So, I got downstairs to do my Day 1 Advent of Code submission around 5:15 AM CST (which is 6 hours, 15 minutes after it was made available). I checked twitter this morning to see @ericwastl (who by the way created/runs Advent of Code) tweeting out that the DB is resizing.
Looks like 2020 has struck yet another amazing service, but this time for the better. Hopefully more people are getting their fix of programming puzzles with this year's Advent of Code, I know I enjoy these puzzles and the idea behind them.
Now, onto my solution!
This first part of the first puzzle was to find the product of the two numbers from the input that summed to 2020. The easiest way to approach this is to brute-force the list of data in order to go through all possible combinations and when you find two numbers that sum up to 2020, return the product of those two values. This is exactly what I did to get this first part working. Below is the pseudocode for this type of operation.
for fisrt_number in number_list
for second_number in number_list(after first_number)
if first_number + second_number == 2020
return first_number * second_number
This is what I'd call the brute-force approach and it's not amazingly quick for LARGE inputs. Luckily, the input provided for this work was fairly small (only 200 lines) so this would be pretty easy to do. Other than reading from files (which I'm still pretty terrible at in Java) that's all that was needed.
Part 2 typically adds a twist on the part 1 puzzle, this twist can be adding more logic to the processing of the data, or in this case adding another number to add to the sum. Now, instead of summing two numbers up to 2020, three numbers must add up to 2020 and we return the product of those 3 numbers. Since my plan worked for part 1, I used it in part 2 by adding another inner for-loop and my work there was done.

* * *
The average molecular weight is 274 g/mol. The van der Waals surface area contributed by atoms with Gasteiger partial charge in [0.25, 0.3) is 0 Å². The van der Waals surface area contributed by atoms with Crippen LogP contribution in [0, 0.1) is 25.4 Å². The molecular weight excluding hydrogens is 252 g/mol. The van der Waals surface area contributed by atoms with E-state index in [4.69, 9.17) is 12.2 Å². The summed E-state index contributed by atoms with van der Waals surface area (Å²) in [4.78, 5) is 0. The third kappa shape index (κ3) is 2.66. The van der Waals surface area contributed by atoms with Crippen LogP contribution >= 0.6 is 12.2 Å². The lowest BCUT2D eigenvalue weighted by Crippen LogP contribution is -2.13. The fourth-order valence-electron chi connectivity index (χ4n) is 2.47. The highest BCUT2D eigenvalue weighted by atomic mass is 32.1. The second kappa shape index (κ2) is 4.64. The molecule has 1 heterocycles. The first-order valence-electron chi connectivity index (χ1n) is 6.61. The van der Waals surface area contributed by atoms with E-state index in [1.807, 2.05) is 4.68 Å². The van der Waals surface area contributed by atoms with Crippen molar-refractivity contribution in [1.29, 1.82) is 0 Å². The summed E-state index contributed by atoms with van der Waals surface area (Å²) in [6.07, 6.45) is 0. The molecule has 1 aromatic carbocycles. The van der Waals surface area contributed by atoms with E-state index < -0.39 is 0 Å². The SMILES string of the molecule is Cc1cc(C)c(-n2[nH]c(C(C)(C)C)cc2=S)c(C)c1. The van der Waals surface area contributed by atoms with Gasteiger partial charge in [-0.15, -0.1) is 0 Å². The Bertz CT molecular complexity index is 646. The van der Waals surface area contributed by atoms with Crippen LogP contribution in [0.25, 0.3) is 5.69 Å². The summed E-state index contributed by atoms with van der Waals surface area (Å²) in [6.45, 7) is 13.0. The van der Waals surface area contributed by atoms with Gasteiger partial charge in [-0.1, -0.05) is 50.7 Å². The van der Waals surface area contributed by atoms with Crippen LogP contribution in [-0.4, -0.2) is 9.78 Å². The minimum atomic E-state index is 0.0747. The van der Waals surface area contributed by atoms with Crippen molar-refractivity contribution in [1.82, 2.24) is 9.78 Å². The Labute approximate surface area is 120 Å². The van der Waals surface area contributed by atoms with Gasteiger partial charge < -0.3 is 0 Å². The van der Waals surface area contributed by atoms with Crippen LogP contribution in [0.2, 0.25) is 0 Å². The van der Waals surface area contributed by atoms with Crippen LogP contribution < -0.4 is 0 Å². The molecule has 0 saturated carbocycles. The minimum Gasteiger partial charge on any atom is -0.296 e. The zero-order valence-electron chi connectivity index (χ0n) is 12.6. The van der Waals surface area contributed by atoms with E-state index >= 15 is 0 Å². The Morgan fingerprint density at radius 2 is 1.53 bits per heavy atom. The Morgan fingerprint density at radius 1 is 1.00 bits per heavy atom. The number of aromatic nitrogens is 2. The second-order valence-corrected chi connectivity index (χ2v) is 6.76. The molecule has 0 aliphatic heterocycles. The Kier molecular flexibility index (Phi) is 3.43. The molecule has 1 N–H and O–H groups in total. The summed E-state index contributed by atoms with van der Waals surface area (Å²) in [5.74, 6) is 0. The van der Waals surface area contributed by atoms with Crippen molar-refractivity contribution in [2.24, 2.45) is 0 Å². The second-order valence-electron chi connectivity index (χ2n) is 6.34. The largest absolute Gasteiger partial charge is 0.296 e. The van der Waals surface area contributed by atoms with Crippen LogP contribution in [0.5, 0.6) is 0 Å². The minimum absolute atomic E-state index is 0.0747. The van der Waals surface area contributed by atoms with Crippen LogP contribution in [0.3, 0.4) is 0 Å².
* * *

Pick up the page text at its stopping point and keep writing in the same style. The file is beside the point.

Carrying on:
for first_number in number_list
for second_number in number_list (after first_number)
for third_number in number_list (after second_number)
if first_number + second_number + third_number == 2020
return first_number * second_number * third_number
This is still a super brute-force approach and I think I should probably work on looking for alternative route logic to attack these kinds of problems (these kinds of problems show up continually on programming puzzles, so it would benefit me to do it).
My full solution is available on GitHub and now that I have the maven configuration all set up and ready, I just need to get some quick work set up, like reducing potential copy-paste code (CPD would help with this). I think I might add some static analysis tools for the future, but for now, I'll just blog about it 😄.
If you want to join my private leaderboard on Advent of Code, feel free to add yourself to the private leaderboard with code
699615-aae0e8af. While today's submissions do not count for private leaderboards, future ones might.